Sen. Tom Cotton (R-Ark.) accused Democrats of blackmail for threatening to pack the Supreme Court if it upholds a pro-life Mississippi law.
Sen. Steve Daines (R-Mont.), also weighed in on the article and its contents.
“Not surprised. Called it,” Daines tweeted.
It's the first case dealing directly with the constitutionality of abortions that the high court has decided to take up since Justice Amy Coney Barrett’s arrival on the bench last fall gave the conservative bloc a 6–3 majority on the court, giving pro-life activists hope.
The case will probably be heard in the fall of this year and a decision rendered before summer 2022. It comes as Democrats and President Joe Biden intensify their push to expand the Supreme Court from its current nine members, in part to protect abortion rights.
In theory, the Supreme Court could overturn Roe v. Wade, the 1973 ruling that made abortion lawful throughout the United States, but court watchers say narrowing its reach seems more likely.
The court could also take aim at the splintered Planned Parenthood v. Casey (1992) decision, a plurality opinion that held that states can’t impose significant restrictions on abortion before a fetus becomes viable for life outside the womb. The Casey ruling didn’t specify when viability occurs but suggested it was at about the 23-week or 24-week gestation mark, as opposed to the 28-week mark assumed by Roe v. Wade.
Senate Judiciary Committee member Richard Blumenthal (D-Conn.) told The Hill the plan to pack the court will receive a boost if the Supreme Court makes getting abortions more difficult.
“It will inevitably fuel and drive an effort to expand the Supreme Court if this activist majority betrays fundamental constitutional principles,” Blumenthal said. “It’s already driving that movement.”
“Chipping away at Roe v. Wade will precipitate a seismic movement to reform the Supreme Court,” he said. “It may not be expanding the Supreme Court, it may be making changes to its jurisdiction, or requiring a certain number of votes to strike down certain past precedents.”
Another Judiciary Committee member, Sen. Sheldon Whitehouse (D-R.I.), accused the court, without evidence, of being captive to wealthy conservatives.
“It really enlivens the concerns that we have about the extent to which right-wing billionaire money has influenced the makeup of the court and may even be pulling strings at the court,” he told The Hill.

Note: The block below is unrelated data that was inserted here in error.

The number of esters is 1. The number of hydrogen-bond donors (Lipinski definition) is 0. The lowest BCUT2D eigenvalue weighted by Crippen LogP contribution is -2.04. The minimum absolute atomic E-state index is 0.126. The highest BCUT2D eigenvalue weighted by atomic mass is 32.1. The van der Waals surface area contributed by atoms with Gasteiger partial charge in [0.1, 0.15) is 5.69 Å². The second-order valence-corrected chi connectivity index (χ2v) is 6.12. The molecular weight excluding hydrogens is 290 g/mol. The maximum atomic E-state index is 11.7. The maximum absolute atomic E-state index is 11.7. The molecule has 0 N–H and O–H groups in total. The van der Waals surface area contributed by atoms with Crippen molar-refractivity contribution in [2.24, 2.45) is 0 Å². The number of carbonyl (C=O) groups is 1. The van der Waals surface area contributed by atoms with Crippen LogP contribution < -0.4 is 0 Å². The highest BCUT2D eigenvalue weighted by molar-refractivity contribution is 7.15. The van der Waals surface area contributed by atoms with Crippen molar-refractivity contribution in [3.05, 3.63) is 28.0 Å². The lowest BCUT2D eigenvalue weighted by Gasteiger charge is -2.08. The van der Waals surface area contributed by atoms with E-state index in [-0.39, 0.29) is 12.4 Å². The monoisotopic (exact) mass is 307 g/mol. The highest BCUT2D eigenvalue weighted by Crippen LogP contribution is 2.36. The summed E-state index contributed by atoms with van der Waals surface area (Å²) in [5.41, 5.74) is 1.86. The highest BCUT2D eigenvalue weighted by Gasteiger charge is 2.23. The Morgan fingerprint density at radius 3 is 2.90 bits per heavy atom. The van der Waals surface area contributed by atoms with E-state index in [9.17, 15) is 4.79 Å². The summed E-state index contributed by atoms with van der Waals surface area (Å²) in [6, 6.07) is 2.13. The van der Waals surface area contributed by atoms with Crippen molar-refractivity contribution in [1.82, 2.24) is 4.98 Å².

“We’ve got a whole array of options we’re looking at in the courts committee,” he said, apparently referring to the Presidential Commission on the Supreme Court of the United States, which President Biden created by executive order.
Even if there were insufficient support for expanding the Supreme Court by four seats, a proposal that House Judiciary Committee Chairman Jerry Nadler (D-N.Y.) and Sen. Ed Markey (D-Mass.) introduced in April, other structural changes could be made to the court, Whitehouse said.
“Easy” reforms such as “proper disclosure and transparency” of the “gifts, travel and hospitality” the justices receive and the “people who are behind front-group amicus curiae briefs” and who were “funding the political advertisements for the last three judges, writing $15 million and $17 million checks.”
The volume of amicus curiae or friend-of-the-court briefs, in which someone who isn't a party to the legal proceeding urges a specific outcome, has increased in recent years. Current Supreme Court rules already require disclosure in the brief about whether a party or its lawyer paid for the brief or whether anyone else helped to prepare it.
Markey said last week that attempting to work with a “GOP packed” court would be pointless.
“Trying to legislate with a GOP packed Supreme Court and the Jim Crow filibuster [sic] is always 1 step forward, 3 steps back,” he said on Twitter.
Support to change the structure of the Supreme Court in the 50–50 Senate is thought to be well below the 60-vote threshold at the moment.
Sen. Jeff Merkley (D-Ore.), who supports ending the Senate filibuster, said “there’s no question the court’s legitimacy has been deeply damaged by the theft of a Supreme Court seat and of the change in rules so there wasn’t even an appropriate confirmation process,” referring to Senate Republicans who, in President Barack Obama’s final year in office, prevented the Supreme Court nomination of Merrick Garland, now U.S. attorney general, from coming to a vote in the Senate.
Merkley said “controversial court decisions will probably focus attention on the issue” of expanding the court but acknowledged “there’s no easy answer on how to restore the court to be fully legitimate, non-political arbiter of the Constitution.”